Denver Post

November 3, 2010 by USA Post 

Denver Post, Appointed U.S. Sen. Michael Bennett will be elected to the U.S. Senate after pulling ahead of rival Ken Buck this morning.

Returned early today from Denver and Boulder last Bennet Buck moved up front, 47.5 percent to 47.1 percent.

A recount would be necessary if the difference between total votes of the two candidates is less than half of 1 percent of the total number of votes, or about 3,900 votes on the basis of actual counts.

Bennet leads by about 7,000 votes with about 30,000 yet to be counted in Boulder County.

Early in the morning telling also added clarity to a state Senate race in Colorado Springs, but the count is likely to decide whether medical marijuana businesses get the start of the unincorporated areas of El Paso.

local voters helped Senate candidate Ken Buck GOP win the slimmest of leads over Democratic incumbent Michael Bennett for a while. At 5:30 am, Buck was the celebration in 5568-a vote of carrying out of 1.54 million votes cast statewide. But by 6:30 am, the vote had been inclined to Bennet, with about 87 percent of the votes in the state account. Bennet had 774,410 votes to 767,470 Buck at 6:50 am

In the District 11 state Senate races in Colorado Springs, the current Democratic state Sen. John Morse held a 252-vote lead out of 26,600 votes cast. Lead, while close, it seems to Morse above the margin of victory would lead to an automatic recount, with 100 percent of precincts reporting.

Ban county medical marijuana business, however, appears headed for a recount. In that contest, residents rely on the prohibition of this morning, but only by a narrow margin. Ban opponents held a lead of 331 votes of 181 600 votes counted.

In Peyton, two school bond measures are intended to have all precincts reporting. A measure to pay for construction of the school was failing by 10 votes out of 1,566 cast. A measure to pay for remodeling projects of the school in a rural school district Peyton passed by five votes out of 1,573 cast.

Keeping things close was an issue for voters in the County of El Paso this year. increased Buck dawn was driven by a strong presence in the County of El Paso. Here, Buck won 60 percent of the vote. Bennet, however, had a 34 per cent.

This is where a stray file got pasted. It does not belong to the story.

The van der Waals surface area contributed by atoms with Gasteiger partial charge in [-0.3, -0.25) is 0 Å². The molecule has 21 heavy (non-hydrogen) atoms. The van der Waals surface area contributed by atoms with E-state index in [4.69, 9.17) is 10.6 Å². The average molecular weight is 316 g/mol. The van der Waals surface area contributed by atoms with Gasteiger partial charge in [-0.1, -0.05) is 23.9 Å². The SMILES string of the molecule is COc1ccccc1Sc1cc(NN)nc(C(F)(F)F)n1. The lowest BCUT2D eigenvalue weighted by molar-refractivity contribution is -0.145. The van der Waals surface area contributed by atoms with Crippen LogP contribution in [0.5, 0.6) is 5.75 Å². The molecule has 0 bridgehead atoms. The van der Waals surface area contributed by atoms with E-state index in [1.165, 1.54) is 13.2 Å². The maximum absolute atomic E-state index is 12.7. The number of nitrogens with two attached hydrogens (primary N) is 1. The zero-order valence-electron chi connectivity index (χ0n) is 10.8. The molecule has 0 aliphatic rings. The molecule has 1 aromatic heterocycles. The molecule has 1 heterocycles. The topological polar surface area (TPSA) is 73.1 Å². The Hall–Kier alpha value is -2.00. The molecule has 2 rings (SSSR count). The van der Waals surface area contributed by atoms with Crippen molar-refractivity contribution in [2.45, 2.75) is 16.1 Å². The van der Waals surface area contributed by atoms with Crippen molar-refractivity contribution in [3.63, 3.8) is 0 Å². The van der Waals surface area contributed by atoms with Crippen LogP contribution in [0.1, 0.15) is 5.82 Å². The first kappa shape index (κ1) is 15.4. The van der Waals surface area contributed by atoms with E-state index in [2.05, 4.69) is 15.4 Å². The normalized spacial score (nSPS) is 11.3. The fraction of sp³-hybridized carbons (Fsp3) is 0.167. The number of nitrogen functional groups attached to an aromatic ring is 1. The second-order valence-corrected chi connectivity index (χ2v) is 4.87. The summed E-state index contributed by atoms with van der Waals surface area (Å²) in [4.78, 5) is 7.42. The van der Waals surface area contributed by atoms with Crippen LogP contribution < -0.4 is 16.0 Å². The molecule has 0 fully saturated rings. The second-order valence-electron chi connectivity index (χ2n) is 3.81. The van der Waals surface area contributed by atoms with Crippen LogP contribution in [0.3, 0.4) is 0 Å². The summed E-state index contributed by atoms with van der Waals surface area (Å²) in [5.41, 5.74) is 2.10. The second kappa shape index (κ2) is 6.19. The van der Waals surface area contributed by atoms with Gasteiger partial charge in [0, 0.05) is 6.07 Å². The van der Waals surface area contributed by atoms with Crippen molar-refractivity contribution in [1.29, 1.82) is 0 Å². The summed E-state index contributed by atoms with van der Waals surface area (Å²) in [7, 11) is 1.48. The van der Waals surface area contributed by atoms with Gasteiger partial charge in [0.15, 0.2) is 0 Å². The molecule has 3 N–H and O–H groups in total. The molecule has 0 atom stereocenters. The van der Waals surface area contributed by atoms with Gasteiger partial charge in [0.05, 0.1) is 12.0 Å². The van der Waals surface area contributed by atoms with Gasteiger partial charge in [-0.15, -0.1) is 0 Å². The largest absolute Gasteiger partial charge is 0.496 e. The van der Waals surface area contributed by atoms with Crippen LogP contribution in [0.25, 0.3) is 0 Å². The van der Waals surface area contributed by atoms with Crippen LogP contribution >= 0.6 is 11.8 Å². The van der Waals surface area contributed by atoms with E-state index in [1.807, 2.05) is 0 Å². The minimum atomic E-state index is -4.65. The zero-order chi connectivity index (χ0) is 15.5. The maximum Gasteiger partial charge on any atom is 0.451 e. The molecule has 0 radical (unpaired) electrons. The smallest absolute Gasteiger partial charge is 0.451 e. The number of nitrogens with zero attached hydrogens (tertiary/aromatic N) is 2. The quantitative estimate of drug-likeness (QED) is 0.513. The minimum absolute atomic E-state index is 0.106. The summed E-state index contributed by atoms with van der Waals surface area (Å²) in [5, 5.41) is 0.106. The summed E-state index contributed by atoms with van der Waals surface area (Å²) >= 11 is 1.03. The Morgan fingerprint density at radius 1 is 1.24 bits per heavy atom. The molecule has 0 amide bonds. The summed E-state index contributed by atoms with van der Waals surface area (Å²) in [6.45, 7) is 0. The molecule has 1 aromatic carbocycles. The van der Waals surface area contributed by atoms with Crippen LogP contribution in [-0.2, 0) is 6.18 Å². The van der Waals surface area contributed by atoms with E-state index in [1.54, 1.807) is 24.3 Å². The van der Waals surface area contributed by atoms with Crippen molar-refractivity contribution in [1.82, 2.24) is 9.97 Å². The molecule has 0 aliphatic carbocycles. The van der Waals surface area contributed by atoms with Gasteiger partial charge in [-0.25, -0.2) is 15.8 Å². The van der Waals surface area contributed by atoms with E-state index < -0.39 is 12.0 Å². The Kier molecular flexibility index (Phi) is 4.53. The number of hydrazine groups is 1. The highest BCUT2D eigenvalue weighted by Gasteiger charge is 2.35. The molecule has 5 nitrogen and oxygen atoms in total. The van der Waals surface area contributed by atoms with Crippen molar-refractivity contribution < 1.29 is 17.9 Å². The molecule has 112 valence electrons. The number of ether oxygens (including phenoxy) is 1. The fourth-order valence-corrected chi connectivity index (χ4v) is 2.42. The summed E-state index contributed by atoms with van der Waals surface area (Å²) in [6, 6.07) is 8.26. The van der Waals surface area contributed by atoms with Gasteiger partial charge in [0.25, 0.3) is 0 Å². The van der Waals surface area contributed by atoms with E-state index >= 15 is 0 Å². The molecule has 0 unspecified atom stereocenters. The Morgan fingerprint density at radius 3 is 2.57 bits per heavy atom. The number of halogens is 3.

Statewide, voters sent Democratic Denver Mayor John Hickenlooper to the governor’s mansion and dumped a trio of government-shrinking ballot measures.

Republican state House took a seat in the County of El Paso, But Democrats have maintained their positions in two other races of the General Assembly.

The late count in the county of wine because the scores of last-minute voters hit the polls and a voter registration team in the state closed at 7 pm Election officials are also waiting on the results of four polling stations in El Paso County.

“A lot of people voting, that’s all,” said County Clerk and Recorder Bob Balink. “It was a great participation, you have to be happy with that.”

Local Republicans hoped to ride the Republican wave that began in the East Coast to claim the U.S. Senate seat, the state House majority and a lot of El Paso County offices.

Democrats were jubilant at winning the race for governor and beat a trio of government-shrinking ballot measures.

Voters backed a change in government in the city of Colorado Springs to give the mayor’s broad executive powers. Passed with 59 percent in unofficial results.

In a state House race, Republican Mark Barker was leader of Colorado Springs Democratic state Rep. Dennis Apuan.

The current state of Colorado Springs House Republican Mark Waller, Bob Gardner and Larry Liston were cruising to reelection.

Democrats seemed to hold a House seat on the west side of Colorado Springs as Pete Lee led the race with 54 percent of the vote over Republican Karen Cullen.

local voter turnout was the highest in years for a non-presidential election. In its latest report, the county election department had received 193,000 votes against 170,000 in the 2006 elections. About 53 percent of county voters have cast their ballots.

While Hickenlooper took 53 percent of the vote statewide, a third party rival Tom Tancredo won the hearts here with the 41 percent of the votes in El Paso County at 37 percent Hickenlooper. Dan Maes, Republican gubernatorial candidate, won 18 percent of the votes in El Paso County.

Maes conceded defeat at 10 pm, but his relatively strong showing in the El Paso County Republican Party helped to save face. Since the Republican candidate for governor ended in double figures with 11 percent, Republicans will not be relegated to “minor party” status of state law the campaign.

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